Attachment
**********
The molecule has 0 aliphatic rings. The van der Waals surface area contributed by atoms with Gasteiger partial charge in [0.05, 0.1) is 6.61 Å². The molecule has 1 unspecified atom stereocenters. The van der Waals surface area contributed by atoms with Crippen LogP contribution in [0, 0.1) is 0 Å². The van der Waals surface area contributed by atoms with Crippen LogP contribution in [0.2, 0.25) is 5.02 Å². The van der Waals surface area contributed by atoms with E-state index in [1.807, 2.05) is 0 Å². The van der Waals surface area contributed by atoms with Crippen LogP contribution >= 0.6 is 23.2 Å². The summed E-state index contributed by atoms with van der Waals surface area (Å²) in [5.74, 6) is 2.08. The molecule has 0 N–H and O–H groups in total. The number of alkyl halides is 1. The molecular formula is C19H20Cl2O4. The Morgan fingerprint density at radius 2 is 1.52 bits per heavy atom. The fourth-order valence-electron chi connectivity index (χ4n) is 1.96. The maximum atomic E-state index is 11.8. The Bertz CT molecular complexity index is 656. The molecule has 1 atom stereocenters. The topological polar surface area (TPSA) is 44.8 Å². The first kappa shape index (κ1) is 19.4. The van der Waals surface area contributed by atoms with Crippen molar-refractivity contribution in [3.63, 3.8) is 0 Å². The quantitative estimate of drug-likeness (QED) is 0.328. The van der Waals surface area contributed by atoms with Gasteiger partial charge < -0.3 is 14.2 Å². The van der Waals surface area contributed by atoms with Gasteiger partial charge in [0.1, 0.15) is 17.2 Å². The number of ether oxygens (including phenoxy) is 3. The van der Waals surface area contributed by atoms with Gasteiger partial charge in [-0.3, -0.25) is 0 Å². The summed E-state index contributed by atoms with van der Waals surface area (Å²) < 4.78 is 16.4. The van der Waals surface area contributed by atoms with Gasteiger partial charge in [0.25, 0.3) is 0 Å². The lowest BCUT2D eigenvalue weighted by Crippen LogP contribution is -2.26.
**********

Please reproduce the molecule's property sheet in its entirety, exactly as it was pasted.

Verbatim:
The molecule has 0 aliphatic rings. The van der Waals surface area contributed by atoms with Gasteiger partial charge in [0.05, 0.1) is 6.61 Å². The molecule has 1 unspecified atom stereocenters. The van der Waals surface area contributed by atoms with Crippen LogP contribution in [0, 0.1) is 0 Å². The van der Waals surface area contributed by atoms with Crippen LogP contribution in [0.2, 0.25) is 5.02 Å². The van der Waals surface area contributed by atoms with E-state index in [1.807, 2.05) is 0 Å². The van der Waals surface area contributed by atoms with Crippen LogP contribution >= 0.6 is 23.2 Å². The summed E-state index contributed by atoms with van der Waals surface area (Å²) in [5.74, 6) is 2.08. The molecule has 0 N–H and O–H groups in total. The number of alkyl halides is 1. The molecular formula is C19H20Cl2O4. The Morgan fingerprint density at radius 2 is 1.52 bits per heavy atom. The fourth-order valence-electron chi connectivity index (χ4n) is 1.96. The maximum atomic E-state index is 11.8. The Bertz CT molecular complexity index is 656. The molecule has 1 atom stereocenters. The topological polar surface area (TPSA) is 44.8 Å². The first kappa shape index (κ1) is 19.4. The van der Waals surface area contributed by atoms with Crippen molar-refractivity contribution in [3.63, 3.8) is 0 Å². The quantitative estimate of drug-likeness (QED) is 0.328. The van der Waals surface area contributed by atoms with Gasteiger partial charge < -0.3 is 14.2 Å². The van der Waals surface area contributed by atoms with Gasteiger partial charge in [0.1, 0.15) is 17.2 Å². The number of ether oxygens (including phenoxy) is 3. The van der Waals surface area contributed by atoms with Gasteiger partial charge in [-0.3, -0.25) is 0 Å². The summed E-state index contributed by atoms with van der Waals surface area (Å²) < 4.78 is 16.4. The van der Waals surface area contributed by atoms with Gasteiger partial charge in [0.25, 0.3) is 0 Å². The lowest BCUT2D eigenvalue weighted by Crippen LogP contribution is -2.26.